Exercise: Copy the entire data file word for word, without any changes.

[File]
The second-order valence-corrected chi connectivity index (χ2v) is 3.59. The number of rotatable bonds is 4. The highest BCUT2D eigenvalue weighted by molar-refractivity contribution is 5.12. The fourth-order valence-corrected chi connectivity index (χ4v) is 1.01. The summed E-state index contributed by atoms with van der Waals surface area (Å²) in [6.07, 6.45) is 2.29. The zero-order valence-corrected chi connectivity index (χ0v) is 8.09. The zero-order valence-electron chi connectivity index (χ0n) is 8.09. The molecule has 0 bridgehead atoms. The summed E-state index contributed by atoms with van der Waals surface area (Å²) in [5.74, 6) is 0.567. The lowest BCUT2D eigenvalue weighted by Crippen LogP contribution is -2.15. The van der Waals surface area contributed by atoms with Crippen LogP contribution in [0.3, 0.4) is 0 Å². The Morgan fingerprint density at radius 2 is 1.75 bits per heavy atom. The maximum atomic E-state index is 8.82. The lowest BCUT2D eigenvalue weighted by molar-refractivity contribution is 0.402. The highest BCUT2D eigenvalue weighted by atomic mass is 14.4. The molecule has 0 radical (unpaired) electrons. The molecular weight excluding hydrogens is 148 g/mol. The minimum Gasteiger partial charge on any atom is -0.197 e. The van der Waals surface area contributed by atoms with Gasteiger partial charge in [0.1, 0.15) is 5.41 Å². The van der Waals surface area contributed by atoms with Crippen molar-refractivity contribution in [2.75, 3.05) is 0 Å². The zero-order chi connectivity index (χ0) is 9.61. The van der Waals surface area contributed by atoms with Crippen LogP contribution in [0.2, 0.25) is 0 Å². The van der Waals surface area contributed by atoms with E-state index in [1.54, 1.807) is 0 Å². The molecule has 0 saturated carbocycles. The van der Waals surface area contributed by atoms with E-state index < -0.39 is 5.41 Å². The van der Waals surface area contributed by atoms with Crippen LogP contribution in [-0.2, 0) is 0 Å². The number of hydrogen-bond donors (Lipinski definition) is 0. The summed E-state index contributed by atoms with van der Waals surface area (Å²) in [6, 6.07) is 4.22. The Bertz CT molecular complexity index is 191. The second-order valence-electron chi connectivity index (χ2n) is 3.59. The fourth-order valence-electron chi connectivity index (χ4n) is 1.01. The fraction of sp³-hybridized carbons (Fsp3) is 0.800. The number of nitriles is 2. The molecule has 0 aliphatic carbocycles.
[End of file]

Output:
The second-order valence-corrected chi connectivity index (χ2v) is 3.59. The number of rotatable bonds is 4. The highest BCUT2D eigenvalue weighted by molar-refractivity contribution is 5.12. The fourth-order valence-corrected chi connectivity index (χ4v) is 1.01. The summed E-state index contributed by atoms with van der Waals surface area (Å²) in [6.07, 6.45) is 2.29. The zero-order valence-corrected chi connectivity index (χ0v) is 8.09. The zero-order valence-electron chi connectivity index (χ0n) is 8.09. The molecule has 0 bridgehead atoms. The summed E-state index contributed by atoms with van der Waals surface area (Å²) in [5.74, 6) is 0.567. The lowest BCUT2D eigenvalue weighted by Crippen LogP contribution is -2.15. The van der Waals surface area contributed by atoms with Crippen LogP contribution in [0.3, 0.4) is 0 Å². The Morgan fingerprint density at radius 2 is 1.75 bits per heavy atom. The maximum atomic E-state index is 8.82. The lowest BCUT2D eigenvalue weighted by molar-refractivity contribution is 0.402. The highest BCUT2D eigenvalue weighted by atomic mass is 14.4. The molecule has 0 radical (unpaired) electrons. The molecular weight excluding hydrogens is 148 g/mol. The minimum Gasteiger partial charge on any atom is -0.197 e. The van der Waals surface area contributed by atoms with Gasteiger partial charge in [0.1, 0.15) is 5.41 Å². The van der Waals surface area contributed by atoms with Crippen molar-refractivity contribution in [2.75, 3.05) is 0 Å². The zero-order chi connectivity index (χ0) is 9.61. The van der Waals surface area contributed by atoms with Crippen LogP contribution in [0.2, 0.25) is 0 Å². The van der Waals surface area contributed by atoms with E-state index in [1.54, 1.807) is 0 Å². The molecule has 0 saturated carbocycles. The van der Waals surface area contributed by atoms with E-state index < -0.39 is 5.41 Å². The van der Waals surface area contributed by atoms with Crippen LogP contribution in [-0.2, 0) is 0 Å². The number of hydrogen-bond donors (Lipinski definition) is 0. The summed E-state index contributed by atoms with van der Waals surface area (Å²) in [6, 6.07) is 4.22. The Bertz CT molecular complexity index is 191. The second-order valence-electron chi connectivity index (χ2n) is 3.59. The fourth-order valence-electron chi connectivity index (χ4n) is 1.01. The fraction of sp³-hybridized carbons (Fsp3) is 0.800. The number of nitriles is 2. The molecule has 0 aliphatic carbocycles.